Hackney retirees’ £6.5m cohousing dream becomes a reality – but means they have to move to Colchester
- Credit: Archant
A revolutionary co-housing project hatched in Hackney and bankrolled by 40 people’s retirement cash has been set up – but it’s a bit of a commute.
Four of the nine Hackney workers who drew up the original plan are getting ready to up sticks to a £6.5million cohousing development for their retirements.
But the nearest they could find somewhere affordable to set up their cohousing dream was Colchester. The 23-home Cannock Mill Cohousing project was “impossible” to build in Hackney due to land prices, the scheme’s architect told the Gazette.
“Despite the fact a lot of us wanted to downsize, sites were just too few and far between,” said Anne Thorne, 65. “And those that were available were quickly snapped up by developers.”
Anne, who has lived and worked in the borough since 1981, said the idea for the project was built up here in Hackney.
You may also want to watch:
“We were a group of Hackney residents who began talking about our elderly parents and all the issues relating to care for older people,” she said.
“We decided that we wanted to do something different for our own futures, and started looking for a place where we could make a cohousing project work.”
- 1 "Outcry" over fortnightly rubbish collection in Stamford Hill
- 2 Campaigners to protest at GP surgeries as outrage grows over US takeover
- 3 Three men who went on stabbing spree in Hackney convicted of murder
- 4 "Predator" jailed after sexually assaulting sleeping woman on Hackney bus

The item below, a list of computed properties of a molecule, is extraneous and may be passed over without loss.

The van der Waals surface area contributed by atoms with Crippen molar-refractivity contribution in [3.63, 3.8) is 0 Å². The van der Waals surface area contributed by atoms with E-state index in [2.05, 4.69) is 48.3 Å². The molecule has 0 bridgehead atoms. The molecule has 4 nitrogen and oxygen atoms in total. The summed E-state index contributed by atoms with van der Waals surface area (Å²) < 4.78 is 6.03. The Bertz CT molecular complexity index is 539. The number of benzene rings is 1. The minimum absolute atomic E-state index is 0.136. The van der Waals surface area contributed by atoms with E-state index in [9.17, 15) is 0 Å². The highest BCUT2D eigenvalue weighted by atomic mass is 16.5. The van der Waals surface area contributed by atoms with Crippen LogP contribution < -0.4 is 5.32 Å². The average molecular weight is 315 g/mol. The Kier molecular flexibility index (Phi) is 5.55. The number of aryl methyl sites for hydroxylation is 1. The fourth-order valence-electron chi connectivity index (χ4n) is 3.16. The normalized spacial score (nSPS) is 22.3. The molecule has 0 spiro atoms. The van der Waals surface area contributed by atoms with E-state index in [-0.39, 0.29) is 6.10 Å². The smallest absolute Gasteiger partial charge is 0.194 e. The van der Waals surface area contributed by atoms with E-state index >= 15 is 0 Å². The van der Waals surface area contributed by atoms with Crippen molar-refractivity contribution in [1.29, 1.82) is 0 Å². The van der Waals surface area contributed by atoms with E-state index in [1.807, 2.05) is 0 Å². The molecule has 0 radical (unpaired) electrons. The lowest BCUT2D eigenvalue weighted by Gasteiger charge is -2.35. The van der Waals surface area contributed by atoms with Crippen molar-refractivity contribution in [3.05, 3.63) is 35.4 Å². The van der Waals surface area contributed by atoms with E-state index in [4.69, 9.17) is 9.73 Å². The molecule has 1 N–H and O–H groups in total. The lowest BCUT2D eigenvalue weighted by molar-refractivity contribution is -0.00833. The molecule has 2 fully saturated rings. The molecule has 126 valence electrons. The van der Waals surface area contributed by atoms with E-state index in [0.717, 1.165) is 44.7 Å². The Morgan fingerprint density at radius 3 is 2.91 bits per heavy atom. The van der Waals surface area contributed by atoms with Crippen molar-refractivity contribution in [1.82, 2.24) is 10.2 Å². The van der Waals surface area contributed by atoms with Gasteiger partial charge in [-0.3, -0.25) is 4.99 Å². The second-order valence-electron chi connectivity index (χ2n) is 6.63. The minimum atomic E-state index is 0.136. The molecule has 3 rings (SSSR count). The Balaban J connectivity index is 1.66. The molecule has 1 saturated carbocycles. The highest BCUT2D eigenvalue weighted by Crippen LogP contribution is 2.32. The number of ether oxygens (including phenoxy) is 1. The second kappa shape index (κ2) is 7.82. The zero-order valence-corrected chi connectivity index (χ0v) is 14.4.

- 5 Three men charged following Hackney shooting
- 6 Reopening week saw “record-breaking” days at pubs in Hoxton
- 7 Hackney restaurant exhibits local artists with new art space
- 8 Hackney service remembers Prince Philip, 'rock of the nation'
- 9 Newington Green's Meeting House to stream concert series for Mary Wollstonecraft's 262nd Birthday
- 10 Hackney volunteers tend to Overground station gardens
The group have sold 20 of the properties, which range from single-bedroom flats to three-bed houses, so far. Prices begin at £200,000 and go up to £600,000.
Some 40 people, aged 55 to 75, are expected to move in after construction is completed in October 2018.
One of the project’s founders, Barbara Simpkins, told the Gazette she will miss the “vibrancy” of the borough, but is looking forward to leaving behind an “increasingly overcrowded” London. The 70-year-old has lived in the borough for the last four decades.
“I will miss my friends and the people I’ve lived with all these years,” she said.
“But on the other hand I’m swapping that for things I can’t get in Hackney, such as open space and close proximity to the countryside.”
The move is also inspired by the idea of “living independently but together”, Barbara said.
“The main thing that brought everyone together is the desire for a neighbourly feeling,” she said.
The group is holding an event in Spitalfields on November 4 to advertise the three remaining unsold homes.